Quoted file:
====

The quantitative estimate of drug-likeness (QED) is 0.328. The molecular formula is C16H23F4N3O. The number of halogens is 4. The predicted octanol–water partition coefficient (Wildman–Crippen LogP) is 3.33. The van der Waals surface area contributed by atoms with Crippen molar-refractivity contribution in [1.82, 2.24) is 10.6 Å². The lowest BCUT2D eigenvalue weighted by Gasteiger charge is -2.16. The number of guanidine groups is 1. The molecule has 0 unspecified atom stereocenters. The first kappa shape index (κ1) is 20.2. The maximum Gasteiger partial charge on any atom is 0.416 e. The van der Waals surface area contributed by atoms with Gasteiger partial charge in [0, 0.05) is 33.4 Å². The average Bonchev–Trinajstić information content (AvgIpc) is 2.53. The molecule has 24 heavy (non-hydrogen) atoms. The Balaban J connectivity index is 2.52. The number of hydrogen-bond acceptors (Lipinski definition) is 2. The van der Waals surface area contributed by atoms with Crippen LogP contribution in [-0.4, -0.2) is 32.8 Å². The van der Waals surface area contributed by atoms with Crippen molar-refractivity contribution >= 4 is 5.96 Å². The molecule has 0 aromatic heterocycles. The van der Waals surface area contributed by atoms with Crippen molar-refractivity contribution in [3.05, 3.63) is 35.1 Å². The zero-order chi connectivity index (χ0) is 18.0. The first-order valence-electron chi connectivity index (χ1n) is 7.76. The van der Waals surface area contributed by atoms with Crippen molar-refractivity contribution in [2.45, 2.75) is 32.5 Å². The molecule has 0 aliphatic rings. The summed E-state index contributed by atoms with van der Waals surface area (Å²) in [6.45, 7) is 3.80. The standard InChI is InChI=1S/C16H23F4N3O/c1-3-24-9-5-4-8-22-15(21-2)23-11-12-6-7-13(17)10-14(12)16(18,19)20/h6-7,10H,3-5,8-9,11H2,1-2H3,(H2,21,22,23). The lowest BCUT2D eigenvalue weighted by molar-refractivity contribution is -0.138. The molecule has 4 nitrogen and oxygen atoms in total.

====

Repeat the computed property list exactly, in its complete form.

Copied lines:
The quantitative estimate of drug-likeness (QED) is 0.328. The molecular formula is C16H23F4N3O. The number of halogens is 4. The predicted octanol–water partition coefficient (Wildman–Crippen LogP) is 3.33. The van der Waals surface area contributed by atoms with Crippen molar-refractivity contribution in [1.82, 2.24) is 10.6 Å². The lowest BCUT2D eigenvalue weighted by Gasteiger charge is -2.16. The number of guanidine groups is 1. The molecule has 0 unspecified atom stereocenters. The first kappa shape index (κ1) is 20.2. The maximum Gasteiger partial charge on any atom is 0.416 e. The van der Waals surface area contributed by atoms with Gasteiger partial charge in [0, 0.05) is 33.4 Å². The average Bonchev–Trinajstić information content (AvgIpc) is 2.53. The molecule has 24 heavy (non-hydrogen) atoms. The Balaban J connectivity index is 2.52. The number of hydrogen-bond acceptors (Lipinski definition) is 2. The van der Waals surface area contributed by atoms with Crippen LogP contribution in [-0.4, -0.2) is 32.8 Å². The van der Waals surface area contributed by atoms with Crippen molar-refractivity contribution >= 4 is 5.96 Å². The molecule has 0 aromatic heterocycles. The van der Waals surface area contributed by atoms with Crippen molar-refractivity contribution in [3.05, 3.63) is 35.1 Å². The zero-order chi connectivity index (χ0) is 18.0. The first-order valence-electron chi connectivity index (χ1n) is 7.76. The van der Waals surface area contributed by atoms with Crippen molar-refractivity contribution in [2.45, 2.75) is 32.5 Å². The molecule has 0 aliphatic rings. The summed E-state index contributed by atoms with van der Waals surface area (Å²) in [6.45, 7) is 3.80. The standard InChI is InChI=1S/C16H23F4N3O/c1-3-24-9-5-4-8-22-15(21-2)23-11-12-6-7-13(17)10-14(12)16(18,19)20/h6-7,10H,3-5,8-9,11H2,1-2H3,(H2,21,22,23). The lowest BCUT2D eigenvalue weighted by molar-refractivity contribution is -0.138. The molecule has 4 nitrogen and oxygen atoms in total.